An appearance by actor/author Henry Winkler at the Book Festival of the MJCCA Nov. 12 was pure entertainment. Even before he appeared with Lin Oliver, co-author of a new children’s book series, MJCCA board chair Ken Winkler got in on the act. He described what the “other Winkler” might have given him as a bar mitzvah gift if they were related. The comedy started there.
When the authors of “Alien Superstar” took the stage, they alternated telling their life stories with a slideshow: Winkler as an actor from Manhattan, N.Y., and Oliver, a comedy and children’s book writer from Burbank, Calif.
Winkler’s segment was a dramatic retelling of his rapid rise to stardom and his determination to succeed despite his “very short” German parents – who moved to the U.S. to escape the Holocaust – calling him a dumb dog, in Yiddish, and not believing in him. His heartbreaking learning difficulties contrasted with his unscripted comedy, such as describing the writing process.
“I talk and she writes. When she talks, I wait.”
Although his father wanted him to go into the family lumber business, the only wood Winkler was interested in was Holly-wood, he said, showing slides to illustrate his point.
“I was told I wouldn’t get there because I am in the bottom 3 percent academically in America.” Two weeks after arriving in Hollywood in 1973, he got a part in the pilot, “Happy Days.” The director told him to comb his hair and he went to the mirror and recaptured the moment with his New York greaser accent and an imaginary comb, “Ayyy, I don’t have to, because it’s perfect.”
When asked by CNN journalist Holly Firfer about his iconic role, Winkler said he didn’t consider himself cool. “I wanted to be The Fonz.” Winkler also spoke of scenes involving his two-wheeled sidekick. “I do not ride a motorcycle. I do not like motorcycles.” First attempt, he said his dyslexia caused him to speed into and slide under a sound truck. Afterwards others were only concerned if the motorcycle was OK, Winkler recounted, to more laughter.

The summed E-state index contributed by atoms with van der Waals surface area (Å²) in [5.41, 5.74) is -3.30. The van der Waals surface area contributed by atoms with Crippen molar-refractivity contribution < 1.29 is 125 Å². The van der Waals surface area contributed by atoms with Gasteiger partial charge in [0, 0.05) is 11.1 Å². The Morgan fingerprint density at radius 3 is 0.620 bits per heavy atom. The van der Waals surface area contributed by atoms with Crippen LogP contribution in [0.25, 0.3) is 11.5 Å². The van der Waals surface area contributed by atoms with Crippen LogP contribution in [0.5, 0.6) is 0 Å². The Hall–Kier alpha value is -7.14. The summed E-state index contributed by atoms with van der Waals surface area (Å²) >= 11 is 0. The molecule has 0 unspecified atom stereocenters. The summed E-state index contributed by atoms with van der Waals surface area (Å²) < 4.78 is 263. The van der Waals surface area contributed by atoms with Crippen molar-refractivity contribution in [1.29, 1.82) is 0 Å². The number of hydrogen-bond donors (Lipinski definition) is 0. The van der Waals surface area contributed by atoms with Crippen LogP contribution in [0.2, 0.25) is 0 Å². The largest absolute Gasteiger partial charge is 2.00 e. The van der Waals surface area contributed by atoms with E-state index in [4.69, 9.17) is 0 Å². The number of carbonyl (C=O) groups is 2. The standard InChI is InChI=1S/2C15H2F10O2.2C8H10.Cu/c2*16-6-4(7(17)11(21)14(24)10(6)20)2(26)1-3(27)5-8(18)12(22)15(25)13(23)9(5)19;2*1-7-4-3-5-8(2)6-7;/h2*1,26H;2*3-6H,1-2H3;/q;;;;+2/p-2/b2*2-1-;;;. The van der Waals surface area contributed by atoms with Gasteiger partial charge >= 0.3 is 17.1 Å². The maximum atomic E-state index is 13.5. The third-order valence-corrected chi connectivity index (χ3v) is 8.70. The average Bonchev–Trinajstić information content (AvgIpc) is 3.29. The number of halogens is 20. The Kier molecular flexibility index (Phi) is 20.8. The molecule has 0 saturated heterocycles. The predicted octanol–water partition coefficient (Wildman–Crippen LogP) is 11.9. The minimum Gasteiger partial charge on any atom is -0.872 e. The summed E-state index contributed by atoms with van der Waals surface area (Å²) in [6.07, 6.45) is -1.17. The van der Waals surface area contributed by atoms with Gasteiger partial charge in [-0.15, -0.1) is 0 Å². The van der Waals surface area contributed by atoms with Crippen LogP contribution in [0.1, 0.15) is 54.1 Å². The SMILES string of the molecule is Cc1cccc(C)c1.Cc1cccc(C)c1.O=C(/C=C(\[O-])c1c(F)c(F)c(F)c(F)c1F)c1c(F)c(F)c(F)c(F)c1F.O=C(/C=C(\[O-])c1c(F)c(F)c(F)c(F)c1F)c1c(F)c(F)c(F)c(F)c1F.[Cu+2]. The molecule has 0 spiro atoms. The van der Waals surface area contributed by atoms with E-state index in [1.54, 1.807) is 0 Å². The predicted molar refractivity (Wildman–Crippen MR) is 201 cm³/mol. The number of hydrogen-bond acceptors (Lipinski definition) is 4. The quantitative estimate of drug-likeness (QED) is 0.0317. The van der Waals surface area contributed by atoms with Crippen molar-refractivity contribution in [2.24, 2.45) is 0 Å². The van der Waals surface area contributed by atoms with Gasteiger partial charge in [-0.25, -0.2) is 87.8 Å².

More little-known Fonzie trivia: ABC initially nixed him wearing a leather jacket associated with crime. But “Happy Days” creator Garry Marshall convinced the network, “You know, he could be hurt if he’s riding his motorcycle wearing cloth.” ABC agreed, but Fonzie could only stand near the motorcycle while wearing the jacket. So he didn’t have to ride it, after all.
Firfer asked about a role he declined not wanting to be typecast: Danny Zuko in “Grease.” “I went home and had a V8.” John Travolta got the part. “He went home and bought a plane.”
When Firfer asked how he was able to run lines with reading issues, Winkler explained that memorizing was quicker and easier for him. “Whatever I didn’t remember, I made up.” And if questioned, he’d explain he was capturing “the essence of the character.” But if he got the role, he promised to read verbatim.
Reinventing himself as an author, the 36 books he’s written with Oliver tend to reflect his struggles. The latest is drawn from their shared experience in Hollywood, where “Alien Superstar” takes place.
The story, like Winkler’s life, shows what it’s like to feel like an alien in a strange world, but be comfortable with who you are. “I remember what it’s like to be 8 and fail.”
But his primary message last week was about perseverance.
“When you know what you want to do, never let it out of your mind. … If you will it, it is not a dream.”
In a lightning round of questions from Firfer, Winkler disclosed his bucket list, including fly fishing as long as he can and winning a Tony.
Favorite saying: Yes I will.
The epitome of cool: Cool is being authentic.
Coolest person: Bruce Springsteen. “If there’s such a thing as reincarnation, I’m coming back as ‘The Boss.’”
Best advice: “Relax. Anticipatory fear is worse than the actuality.”
Finally, during a Q&A with the audience, a young author asked Winkler his advice for dyslexics. “Don’t be ashamed of it. Life is too much fun to be ashamed.”